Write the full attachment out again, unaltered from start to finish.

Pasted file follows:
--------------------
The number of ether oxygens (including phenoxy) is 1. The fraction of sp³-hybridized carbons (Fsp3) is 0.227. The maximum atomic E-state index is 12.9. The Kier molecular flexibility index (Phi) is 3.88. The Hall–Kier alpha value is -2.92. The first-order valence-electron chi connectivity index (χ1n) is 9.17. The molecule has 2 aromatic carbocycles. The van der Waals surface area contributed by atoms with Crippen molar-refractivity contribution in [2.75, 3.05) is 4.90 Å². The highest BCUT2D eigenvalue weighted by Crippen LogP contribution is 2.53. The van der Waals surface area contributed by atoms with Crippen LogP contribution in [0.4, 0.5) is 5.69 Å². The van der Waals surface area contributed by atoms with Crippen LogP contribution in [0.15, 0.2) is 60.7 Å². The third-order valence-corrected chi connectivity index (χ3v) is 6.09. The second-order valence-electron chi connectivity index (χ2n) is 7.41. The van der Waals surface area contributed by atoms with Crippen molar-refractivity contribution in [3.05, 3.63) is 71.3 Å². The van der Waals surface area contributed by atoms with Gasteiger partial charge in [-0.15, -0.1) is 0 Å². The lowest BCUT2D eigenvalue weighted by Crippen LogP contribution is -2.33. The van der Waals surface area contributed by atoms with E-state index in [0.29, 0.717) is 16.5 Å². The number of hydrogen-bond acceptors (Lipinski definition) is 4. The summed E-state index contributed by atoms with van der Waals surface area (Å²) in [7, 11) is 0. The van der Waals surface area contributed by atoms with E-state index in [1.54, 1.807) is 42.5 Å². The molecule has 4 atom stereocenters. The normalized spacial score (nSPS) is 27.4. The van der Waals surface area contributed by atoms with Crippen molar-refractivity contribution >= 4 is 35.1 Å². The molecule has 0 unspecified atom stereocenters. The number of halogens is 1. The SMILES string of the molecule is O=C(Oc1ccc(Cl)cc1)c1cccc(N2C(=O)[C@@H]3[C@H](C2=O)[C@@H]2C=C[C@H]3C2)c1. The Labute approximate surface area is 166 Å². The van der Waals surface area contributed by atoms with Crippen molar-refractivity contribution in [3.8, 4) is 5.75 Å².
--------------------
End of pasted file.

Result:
The number of ether oxygens (including phenoxy) is 1. The fraction of sp³-hybridized carbons (Fsp3) is 0.227. The maximum atomic E-state index is 12.9. The Kier molecular flexibility index (Phi) is 3.88. The Hall–Kier alpha value is -2.92. The first-order valence-electron chi connectivity index (χ1n) is 9.17. The molecule has 2 aromatic carbocycles. The van der Waals surface area contributed by atoms with Crippen molar-refractivity contribution in [2.75, 3.05) is 4.90 Å². The highest BCUT2D eigenvalue weighted by Crippen LogP contribution is 2.53. The van der Waals surface area contributed by atoms with Crippen LogP contribution in [0.4, 0.5) is 5.69 Å². The van der Waals surface area contributed by atoms with Crippen LogP contribution in [0.15, 0.2) is 60.7 Å². The third-order valence-corrected chi connectivity index (χ3v) is 6.09. The second-order valence-electron chi connectivity index (χ2n) is 7.41. The van der Waals surface area contributed by atoms with Crippen molar-refractivity contribution in [3.05, 3.63) is 71.3 Å². The van der Waals surface area contributed by atoms with Gasteiger partial charge in [-0.15, -0.1) is 0 Å². The lowest BCUT2D eigenvalue weighted by Crippen LogP contribution is -2.33. The van der Waals surface area contributed by atoms with E-state index in [0.29, 0.717) is 16.5 Å². The number of hydrogen-bond acceptors (Lipinski definition) is 4. The summed E-state index contributed by atoms with van der Waals surface area (Å²) in [7, 11) is 0. The van der Waals surface area contributed by atoms with E-state index in [1.54, 1.807) is 42.5 Å². The molecule has 4 atom stereocenters. The normalized spacial score (nSPS) is 27.4. The van der Waals surface area contributed by atoms with Crippen molar-refractivity contribution >= 4 is 35.1 Å². The molecule has 0 unspecified atom stereocenters. The number of halogens is 1. The SMILES string of the molecule is O=C(Oc1ccc(Cl)cc1)c1cccc(N2C(=O)[C@@H]3[C@H](C2=O)[C@@H]2C=C[C@H]3C2)c1. The Labute approximate surface area is 166 Å². The van der Waals surface area contributed by atoms with Crippen molar-refractivity contribution in [3.8, 4) is 5.75 Å².